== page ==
- 1l veal stock (see goes well with for recipe)
- 250ml white wine
- 2 medium leeks, trimmed and chopped
Like garlic and onion, leeks are a member of the allium family, but have their own distinct…
- 3 sticks celery, chopped
A collection of long, thick, juicy stalks around a central, tender heart, celery ranges in…
- 3 carrots, chopped
The carrot, with its distinctive bright orange colour, is one of the most versatile root…
- 2 shallots, chopped
Related to the onion (as opposed to being a younger version of it), shallots grow in clusters at…
- 1 whole head garlic, halved
Part of the lily, or alium, family, of which onions are also a member, garlic is one of the most…
- 2 sprigs rosemary
Rosemary's intense, fragrant aroma has traditionally been paired with lamb, chicken and game…
- 1kg boneless shoulder or back rib of veal
- 300g button mushroom, trimmed and halved if large
- 3 egg yolks
- 284ml pot double cream
- 1 tbsp horseradish sauce or wholegrain mustard
Horseradish root is larger than an ordinary radish, and has a hot, peppery flavour.
- 25g butter, plus a little knob extra for the pasta
Butter is a dairy product made from separating whole milk or cream into fat and…
- large bunch flatleaf parsley, stalks trimmed, leaves roughly chopped
- grated zest and juice ½ lemon
Oval in shape with a pronouced bulge on one end, lemons are one of the most versatile…
- 300g fresh tagliatelle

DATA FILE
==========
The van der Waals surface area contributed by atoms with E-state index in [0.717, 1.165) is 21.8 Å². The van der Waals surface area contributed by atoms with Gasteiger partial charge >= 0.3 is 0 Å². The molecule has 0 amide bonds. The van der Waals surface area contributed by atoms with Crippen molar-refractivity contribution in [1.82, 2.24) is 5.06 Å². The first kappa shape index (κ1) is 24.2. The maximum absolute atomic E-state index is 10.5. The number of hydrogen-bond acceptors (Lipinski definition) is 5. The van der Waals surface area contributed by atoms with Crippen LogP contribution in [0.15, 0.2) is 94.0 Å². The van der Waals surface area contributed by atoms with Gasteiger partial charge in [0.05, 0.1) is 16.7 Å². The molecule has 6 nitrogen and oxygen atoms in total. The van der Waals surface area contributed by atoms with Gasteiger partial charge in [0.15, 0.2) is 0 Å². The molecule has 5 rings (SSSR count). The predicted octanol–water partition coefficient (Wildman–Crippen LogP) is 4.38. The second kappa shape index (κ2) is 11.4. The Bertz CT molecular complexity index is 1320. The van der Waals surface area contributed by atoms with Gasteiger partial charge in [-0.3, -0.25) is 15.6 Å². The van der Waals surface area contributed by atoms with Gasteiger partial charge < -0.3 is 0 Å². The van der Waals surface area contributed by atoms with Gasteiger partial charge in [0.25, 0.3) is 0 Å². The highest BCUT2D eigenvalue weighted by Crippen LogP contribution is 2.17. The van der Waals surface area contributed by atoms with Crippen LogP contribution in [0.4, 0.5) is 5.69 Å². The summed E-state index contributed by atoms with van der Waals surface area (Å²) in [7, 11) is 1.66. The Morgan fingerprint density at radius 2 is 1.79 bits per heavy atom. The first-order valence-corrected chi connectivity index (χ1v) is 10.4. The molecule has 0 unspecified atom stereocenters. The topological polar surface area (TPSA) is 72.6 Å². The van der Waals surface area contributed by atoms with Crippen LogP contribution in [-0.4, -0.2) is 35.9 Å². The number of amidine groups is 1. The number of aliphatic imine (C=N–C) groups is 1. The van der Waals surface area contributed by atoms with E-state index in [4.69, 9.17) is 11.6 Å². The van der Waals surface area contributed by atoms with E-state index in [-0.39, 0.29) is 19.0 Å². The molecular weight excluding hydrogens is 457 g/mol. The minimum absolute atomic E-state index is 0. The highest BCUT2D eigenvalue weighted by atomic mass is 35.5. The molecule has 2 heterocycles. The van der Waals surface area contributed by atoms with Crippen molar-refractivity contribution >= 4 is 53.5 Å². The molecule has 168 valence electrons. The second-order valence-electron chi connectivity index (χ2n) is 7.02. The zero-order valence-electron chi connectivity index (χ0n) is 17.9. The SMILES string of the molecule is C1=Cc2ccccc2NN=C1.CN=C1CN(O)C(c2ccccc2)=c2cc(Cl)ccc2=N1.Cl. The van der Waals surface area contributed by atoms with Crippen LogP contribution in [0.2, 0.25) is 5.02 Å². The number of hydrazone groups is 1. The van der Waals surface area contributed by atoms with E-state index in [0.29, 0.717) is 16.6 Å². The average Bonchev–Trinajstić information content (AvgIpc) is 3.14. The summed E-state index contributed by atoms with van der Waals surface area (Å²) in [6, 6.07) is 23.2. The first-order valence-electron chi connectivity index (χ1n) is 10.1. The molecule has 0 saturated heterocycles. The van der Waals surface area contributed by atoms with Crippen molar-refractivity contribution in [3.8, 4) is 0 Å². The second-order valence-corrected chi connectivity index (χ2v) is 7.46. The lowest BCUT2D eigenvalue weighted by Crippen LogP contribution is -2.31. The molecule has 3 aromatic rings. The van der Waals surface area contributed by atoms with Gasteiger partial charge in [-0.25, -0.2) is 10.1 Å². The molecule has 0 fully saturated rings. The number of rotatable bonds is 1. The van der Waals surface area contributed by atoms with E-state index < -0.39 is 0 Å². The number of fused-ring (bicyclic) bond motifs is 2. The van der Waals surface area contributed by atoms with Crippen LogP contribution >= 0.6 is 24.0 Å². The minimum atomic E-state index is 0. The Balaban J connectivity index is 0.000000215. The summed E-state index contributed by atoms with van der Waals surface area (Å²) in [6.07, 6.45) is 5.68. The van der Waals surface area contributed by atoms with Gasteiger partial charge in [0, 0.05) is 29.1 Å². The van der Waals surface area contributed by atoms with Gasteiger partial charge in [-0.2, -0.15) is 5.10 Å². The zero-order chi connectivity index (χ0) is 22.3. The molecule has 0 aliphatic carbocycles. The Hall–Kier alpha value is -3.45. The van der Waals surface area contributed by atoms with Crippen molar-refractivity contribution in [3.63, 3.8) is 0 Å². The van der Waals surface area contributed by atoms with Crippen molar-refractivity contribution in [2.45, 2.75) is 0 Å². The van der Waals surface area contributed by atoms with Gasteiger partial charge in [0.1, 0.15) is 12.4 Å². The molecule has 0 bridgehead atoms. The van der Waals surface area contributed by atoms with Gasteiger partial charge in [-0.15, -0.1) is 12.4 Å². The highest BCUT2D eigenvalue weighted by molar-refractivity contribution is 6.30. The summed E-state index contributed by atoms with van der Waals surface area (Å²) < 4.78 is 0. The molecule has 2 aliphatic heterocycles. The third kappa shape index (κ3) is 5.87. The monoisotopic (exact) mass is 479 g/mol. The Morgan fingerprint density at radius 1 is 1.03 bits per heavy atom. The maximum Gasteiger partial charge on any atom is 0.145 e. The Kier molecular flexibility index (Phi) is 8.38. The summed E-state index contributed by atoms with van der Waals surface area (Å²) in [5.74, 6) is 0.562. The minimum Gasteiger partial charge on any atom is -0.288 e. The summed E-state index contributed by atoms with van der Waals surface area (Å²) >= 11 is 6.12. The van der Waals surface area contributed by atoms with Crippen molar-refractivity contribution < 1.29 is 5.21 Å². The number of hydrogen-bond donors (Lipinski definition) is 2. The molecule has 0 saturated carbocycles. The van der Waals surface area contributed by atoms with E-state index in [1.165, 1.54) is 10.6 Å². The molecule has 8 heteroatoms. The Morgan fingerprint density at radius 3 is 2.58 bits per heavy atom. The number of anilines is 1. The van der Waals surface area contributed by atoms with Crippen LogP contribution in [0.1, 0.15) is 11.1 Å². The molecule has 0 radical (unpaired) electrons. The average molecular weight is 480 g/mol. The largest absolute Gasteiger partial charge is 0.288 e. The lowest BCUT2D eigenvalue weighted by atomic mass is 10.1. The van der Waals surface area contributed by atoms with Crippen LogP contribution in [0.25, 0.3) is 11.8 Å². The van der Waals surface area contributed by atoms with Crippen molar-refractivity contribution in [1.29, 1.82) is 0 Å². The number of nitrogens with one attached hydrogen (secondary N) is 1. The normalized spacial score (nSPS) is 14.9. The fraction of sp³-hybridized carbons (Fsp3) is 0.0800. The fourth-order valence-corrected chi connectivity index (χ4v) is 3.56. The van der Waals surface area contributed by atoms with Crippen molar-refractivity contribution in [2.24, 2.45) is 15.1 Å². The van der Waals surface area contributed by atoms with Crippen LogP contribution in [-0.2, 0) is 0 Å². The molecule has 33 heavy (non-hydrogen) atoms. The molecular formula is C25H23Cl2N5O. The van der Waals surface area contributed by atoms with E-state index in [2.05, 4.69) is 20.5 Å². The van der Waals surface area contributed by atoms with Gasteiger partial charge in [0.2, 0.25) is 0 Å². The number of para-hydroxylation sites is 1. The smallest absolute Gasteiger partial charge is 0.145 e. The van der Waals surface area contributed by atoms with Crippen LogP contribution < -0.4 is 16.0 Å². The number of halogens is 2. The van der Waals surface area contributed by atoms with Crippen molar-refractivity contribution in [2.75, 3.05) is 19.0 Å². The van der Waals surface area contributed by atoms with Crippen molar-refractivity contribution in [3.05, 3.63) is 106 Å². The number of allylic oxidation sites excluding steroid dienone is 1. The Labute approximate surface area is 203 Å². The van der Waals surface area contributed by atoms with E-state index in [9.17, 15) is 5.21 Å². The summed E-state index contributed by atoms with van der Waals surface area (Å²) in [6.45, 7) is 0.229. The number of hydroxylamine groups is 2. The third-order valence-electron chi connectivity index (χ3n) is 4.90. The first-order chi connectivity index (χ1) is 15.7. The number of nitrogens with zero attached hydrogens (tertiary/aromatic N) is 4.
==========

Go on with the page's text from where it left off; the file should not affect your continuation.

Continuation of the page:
Pour the stock and wine into a large saucepan, then add all the vegetables except the mushrooms. Add the garlic and rosemary and bring to the boil, then simmer, uncovered, for 10 mins.
Trim veal of any excess fat and cut into large bite-size cubes. Add to pan with the mushrooms. Return to a simmer, season well, then cook for 20 mins until meat is just tender; allow longer if it’s not. The stew can be cooled and chilled or frozen at this stage.
When ready to serve, beat together the yolks and cream. Return the stew to a simmer, stir in the horseradish or mustard, briskly mix in yolks and cream, then stir until it starts to thicken slightly. Take care not to overheat or the mixture will curdle. Stir in the butter, remove pan from the heat, then mix in the parsley, lemon zest and juice. Check the seasoning again.
Meanwhile, boil tagliatelle according to pack instructions – about 3 mins for fresh pasta, up to 10 mins for dried. Drain and toss with a little butter. Make into a ‘barrel’ of pasta (see above right) or simply divide between six warmed plates. Spoon the Blanquette of veal on top and serve.
Make a 'barrel' of tagliatelle Gordon's way: Pick up a few strands of pasta, digging a carving fork into the pot 3-4 times. Lift up the pasta so the strands hang free and press against the side of the pan. Then, holding with your (clean) fingers, start to twist the pasta into a barrel shape, pushing back against the pan side once or twice to neaten. When all the strands are wound, up-end the fork intothe centre of a plate and gently push the pasta off.
Rose vealrose veal, this is the meat from UK dairy cattle that would otherwise be exported live, to be reared as veal and then imported back into the UK for sale (eg, as Dutch veal). By humanely rearing them in the UK, the calves are spared excessive, stressful transport. The meat is slightly pinker than Continental veal (hence the name rose) and has a fuller flavour.
Gordon's vealGordon’s rose veal came from an organic British farmer. He used a boneless back rib cut with a thin marbling of fat, but shoulder is also a suitable cut. Certain branches of Waitrose stock English rose veal (the only UK supermarket to stock it) or you can pre-order it from your butcher.
British vealBritish veal producers rear their calves according to strict guidelines laid down by the RSPCA and are accredited with Freedom Food Status. The calves are housed in spacious, airy barns with natural daylight, lots of clean straw and clean water.